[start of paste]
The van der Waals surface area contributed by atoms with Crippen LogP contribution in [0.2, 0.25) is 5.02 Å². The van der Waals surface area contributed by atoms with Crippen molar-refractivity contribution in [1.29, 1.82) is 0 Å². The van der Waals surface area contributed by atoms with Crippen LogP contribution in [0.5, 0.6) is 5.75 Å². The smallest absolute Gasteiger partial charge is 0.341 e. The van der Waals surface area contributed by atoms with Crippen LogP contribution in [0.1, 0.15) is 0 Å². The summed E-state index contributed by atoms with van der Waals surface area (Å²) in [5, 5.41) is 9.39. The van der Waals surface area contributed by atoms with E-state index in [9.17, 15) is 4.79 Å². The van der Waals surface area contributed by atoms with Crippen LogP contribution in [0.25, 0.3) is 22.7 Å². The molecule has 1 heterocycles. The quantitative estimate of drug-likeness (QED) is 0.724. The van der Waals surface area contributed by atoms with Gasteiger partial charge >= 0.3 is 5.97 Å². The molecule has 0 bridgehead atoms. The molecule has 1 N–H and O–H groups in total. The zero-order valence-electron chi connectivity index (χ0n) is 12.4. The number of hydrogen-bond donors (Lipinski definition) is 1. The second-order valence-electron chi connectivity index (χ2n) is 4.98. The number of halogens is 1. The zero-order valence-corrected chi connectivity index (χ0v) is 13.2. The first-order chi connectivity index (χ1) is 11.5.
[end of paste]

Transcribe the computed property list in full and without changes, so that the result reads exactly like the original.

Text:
The van der Waals surface area contributed by atoms with Crippen LogP contribution in [0.2, 0.25) is 5.02 Å². The van der Waals surface area contributed by atoms with Crippen molar-refractivity contribution in [1.29, 1.82) is 0 Å². The van der Waals surface area contributed by atoms with Crippen LogP contribution in [0.5, 0.6) is 5.75 Å². The smallest absolute Gasteiger partial charge is 0.341 e. The van der Waals surface area contributed by atoms with Crippen LogP contribution in [0.1, 0.15) is 0 Å². The summed E-state index contributed by atoms with van der Waals surface area (Å²) in [5, 5.41) is 9.39. The van der Waals surface area contributed by atoms with E-state index in [9.17, 15) is 4.79 Å². The van der Waals surface area contributed by atoms with Crippen LogP contribution in [0.25, 0.3) is 22.7 Å². The molecule has 1 heterocycles. The quantitative estimate of drug-likeness (QED) is 0.724. The van der Waals surface area contributed by atoms with Gasteiger partial charge >= 0.3 is 5.97 Å². The molecule has 0 bridgehead atoms. The molecule has 1 N–H and O–H groups in total. The zero-order valence-electron chi connectivity index (χ0n) is 12.4. The number of hydrogen-bond donors (Lipinski definition) is 1. The second-order valence-electron chi connectivity index (χ2n) is 4.98. The number of halogens is 1. The zero-order valence-corrected chi connectivity index (χ0v) is 13.2. The first-order chi connectivity index (χ1) is 11.5.